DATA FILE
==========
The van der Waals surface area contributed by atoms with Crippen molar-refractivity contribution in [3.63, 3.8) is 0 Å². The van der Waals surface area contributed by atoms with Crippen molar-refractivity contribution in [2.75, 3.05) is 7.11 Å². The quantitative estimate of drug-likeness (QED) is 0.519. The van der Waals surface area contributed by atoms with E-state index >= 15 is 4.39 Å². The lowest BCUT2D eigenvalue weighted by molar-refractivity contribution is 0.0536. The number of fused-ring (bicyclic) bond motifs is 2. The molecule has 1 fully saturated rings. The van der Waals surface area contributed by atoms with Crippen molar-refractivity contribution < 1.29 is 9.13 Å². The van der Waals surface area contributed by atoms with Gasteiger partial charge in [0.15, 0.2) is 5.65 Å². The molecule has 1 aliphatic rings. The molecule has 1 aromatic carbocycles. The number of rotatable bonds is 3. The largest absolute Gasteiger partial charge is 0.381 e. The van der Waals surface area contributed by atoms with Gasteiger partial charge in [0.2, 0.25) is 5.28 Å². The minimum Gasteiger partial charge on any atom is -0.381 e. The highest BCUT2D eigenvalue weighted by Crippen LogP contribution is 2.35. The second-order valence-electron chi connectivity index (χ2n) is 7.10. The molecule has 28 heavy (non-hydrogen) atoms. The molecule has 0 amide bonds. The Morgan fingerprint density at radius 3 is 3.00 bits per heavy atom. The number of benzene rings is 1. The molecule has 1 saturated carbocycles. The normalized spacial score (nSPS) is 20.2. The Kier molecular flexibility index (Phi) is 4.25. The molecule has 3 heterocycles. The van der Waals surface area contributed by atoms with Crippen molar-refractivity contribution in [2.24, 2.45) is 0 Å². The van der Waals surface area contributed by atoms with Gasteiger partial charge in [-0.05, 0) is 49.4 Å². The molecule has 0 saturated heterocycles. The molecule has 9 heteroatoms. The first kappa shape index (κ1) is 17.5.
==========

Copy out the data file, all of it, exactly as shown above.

The van der Waals surface area contributed by atoms with Crippen molar-refractivity contribution in [3.63, 3.8) is 0 Å². The van der Waals surface area contributed by atoms with Crippen molar-refractivity contribution in [2.75, 3.05) is 7.11 Å². The quantitative estimate of drug-likeness (QED) is 0.519. The van der Waals surface area contributed by atoms with E-state index >= 15 is 4.39 Å². The lowest BCUT2D eigenvalue weighted by molar-refractivity contribution is 0.0536. The number of fused-ring (bicyclic) bond motifs is 2. The molecule has 1 fully saturated rings. The van der Waals surface area contributed by atoms with Crippen molar-refractivity contribution < 1.29 is 9.13 Å². The van der Waals surface area contributed by atoms with Gasteiger partial charge in [0.15, 0.2) is 5.65 Å². The molecule has 1 aliphatic rings. The molecule has 1 aromatic carbocycles. The number of rotatable bonds is 3. The largest absolute Gasteiger partial charge is 0.381 e. The van der Waals surface area contributed by atoms with Gasteiger partial charge in [0.2, 0.25) is 5.28 Å². The minimum Gasteiger partial charge on any atom is -0.381 e. The highest BCUT2D eigenvalue weighted by Crippen LogP contribution is 2.35. The second-order valence-electron chi connectivity index (χ2n) is 7.10. The molecule has 28 heavy (non-hydrogen) atoms. The molecule has 0 amide bonds. The Morgan fingerprint density at radius 3 is 3.00 bits per heavy atom. The number of benzene rings is 1. The molecule has 1 saturated carbocycles. The normalized spacial score (nSPS) is 20.2. The Kier molecular flexibility index (Phi) is 4.25. The molecule has 3 heterocycles. The van der Waals surface area contributed by atoms with Crippen molar-refractivity contribution in [2.24, 2.45) is 0 Å². The van der Waals surface area contributed by atoms with Gasteiger partial charge in [-0.05, 0) is 49.4 Å². The molecule has 0 saturated heterocycles. The molecule has 9 heteroatoms. The first kappa shape index (κ1) is 17.5.